When babies first start eating solids, a whole new world opens up, but some foods aren’t safe for your baby until they reach a certain age. Here are some food safety issues for your baby that you should know:
Until your baby is 7 months old, there are certain foods you should avoid. Beets, turnips, carrots, spinach, or collard greens contain large amounts of nitrates, which can cause anemia in young infants. If you want to include these foods into your baby’s diet, make sure your buy the commercial kind that are nitrate-free.
Until your child is 1 year old, avoid honey. Honey can contain Clostridium botulinum spores that may produce life-threatening toxins in infants (Botulism).
Unless specifically cleared by your pediatrician, you should avoid cow’s milk or soy milk, and stick with breast milk or formula until your child’s first birthday. Your baby can’t digest the protein in other milks until his digestive system has matured a bit. Cow and soy milks also don’t have all the nutrients he needs, and may contain minerals in amounts that can damage his kidneys.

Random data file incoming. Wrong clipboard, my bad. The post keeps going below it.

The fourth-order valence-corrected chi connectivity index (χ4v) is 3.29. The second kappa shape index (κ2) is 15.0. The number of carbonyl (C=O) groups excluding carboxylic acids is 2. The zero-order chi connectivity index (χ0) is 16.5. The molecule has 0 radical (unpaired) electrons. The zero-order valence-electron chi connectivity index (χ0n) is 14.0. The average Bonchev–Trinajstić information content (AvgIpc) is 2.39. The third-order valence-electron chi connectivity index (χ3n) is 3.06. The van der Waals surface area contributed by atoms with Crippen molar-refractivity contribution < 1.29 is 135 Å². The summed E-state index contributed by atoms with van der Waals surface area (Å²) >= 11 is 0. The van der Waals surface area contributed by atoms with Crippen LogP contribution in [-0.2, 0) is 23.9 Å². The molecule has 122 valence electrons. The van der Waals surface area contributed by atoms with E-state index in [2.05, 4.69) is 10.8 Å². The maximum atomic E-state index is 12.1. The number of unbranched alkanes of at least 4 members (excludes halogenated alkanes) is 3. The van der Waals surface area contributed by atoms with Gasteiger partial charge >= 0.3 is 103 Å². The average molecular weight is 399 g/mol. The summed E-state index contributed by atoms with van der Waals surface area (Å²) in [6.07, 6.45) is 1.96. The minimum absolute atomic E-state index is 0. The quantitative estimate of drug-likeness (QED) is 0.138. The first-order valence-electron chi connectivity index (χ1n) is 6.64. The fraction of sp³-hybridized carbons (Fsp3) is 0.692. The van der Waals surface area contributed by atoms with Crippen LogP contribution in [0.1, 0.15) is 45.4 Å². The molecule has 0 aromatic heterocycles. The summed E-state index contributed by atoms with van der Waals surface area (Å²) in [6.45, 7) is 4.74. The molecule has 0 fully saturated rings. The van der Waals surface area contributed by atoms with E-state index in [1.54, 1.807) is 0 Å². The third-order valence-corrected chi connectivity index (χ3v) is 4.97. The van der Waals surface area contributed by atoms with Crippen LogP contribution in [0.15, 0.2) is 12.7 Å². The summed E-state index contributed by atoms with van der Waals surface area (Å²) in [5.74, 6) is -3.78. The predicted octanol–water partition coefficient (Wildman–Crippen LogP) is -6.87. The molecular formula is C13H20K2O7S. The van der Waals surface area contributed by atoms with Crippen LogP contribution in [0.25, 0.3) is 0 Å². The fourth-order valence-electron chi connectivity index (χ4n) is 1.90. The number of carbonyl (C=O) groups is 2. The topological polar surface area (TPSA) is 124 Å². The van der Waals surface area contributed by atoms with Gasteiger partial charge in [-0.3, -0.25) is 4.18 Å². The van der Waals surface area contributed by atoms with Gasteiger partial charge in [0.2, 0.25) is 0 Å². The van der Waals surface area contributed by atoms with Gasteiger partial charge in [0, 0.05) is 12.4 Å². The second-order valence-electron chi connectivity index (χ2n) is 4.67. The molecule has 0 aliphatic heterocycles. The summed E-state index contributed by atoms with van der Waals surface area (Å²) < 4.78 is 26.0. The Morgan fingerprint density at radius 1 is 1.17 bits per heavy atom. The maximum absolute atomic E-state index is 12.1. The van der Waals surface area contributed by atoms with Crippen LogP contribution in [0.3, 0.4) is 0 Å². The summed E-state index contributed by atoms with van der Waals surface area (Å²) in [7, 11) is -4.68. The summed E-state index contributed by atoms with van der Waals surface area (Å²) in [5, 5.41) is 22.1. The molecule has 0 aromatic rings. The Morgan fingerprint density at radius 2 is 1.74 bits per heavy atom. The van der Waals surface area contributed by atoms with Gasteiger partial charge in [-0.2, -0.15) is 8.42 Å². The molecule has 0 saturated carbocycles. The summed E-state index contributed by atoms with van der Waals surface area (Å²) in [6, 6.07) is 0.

Until your child is 4 years old, avoid these common choking hazards, or at the very least, let him have them only under strict adult supervision:
- Nuts, seeds, and raisins
- Raw vegetables, unless shredded or chopped into tiny pieces
- Hard or sticky candy, cough drops
- Chewing gum
- Whole grapes, cherries, tomatoes, or other small fruits, unless sliced or chopped into tiny pieces
- Soft, sticky foods like marshmallows, jelly, or gummy candies can get stuck in your child’s throat
- Peanut butter (and other nut butters) have a sticky consistency that can be hard for a young child to swallow safely.
- Foods or chips that are sharp or angular (tortilla chips, potato chips, hard crackers)
If your child experiences symptoms like a rash, vomiting, bloating, excessive gas, or diarrhea after a new food, these may be signs of an allergy or food intolerance and you should talk to your pediatrician.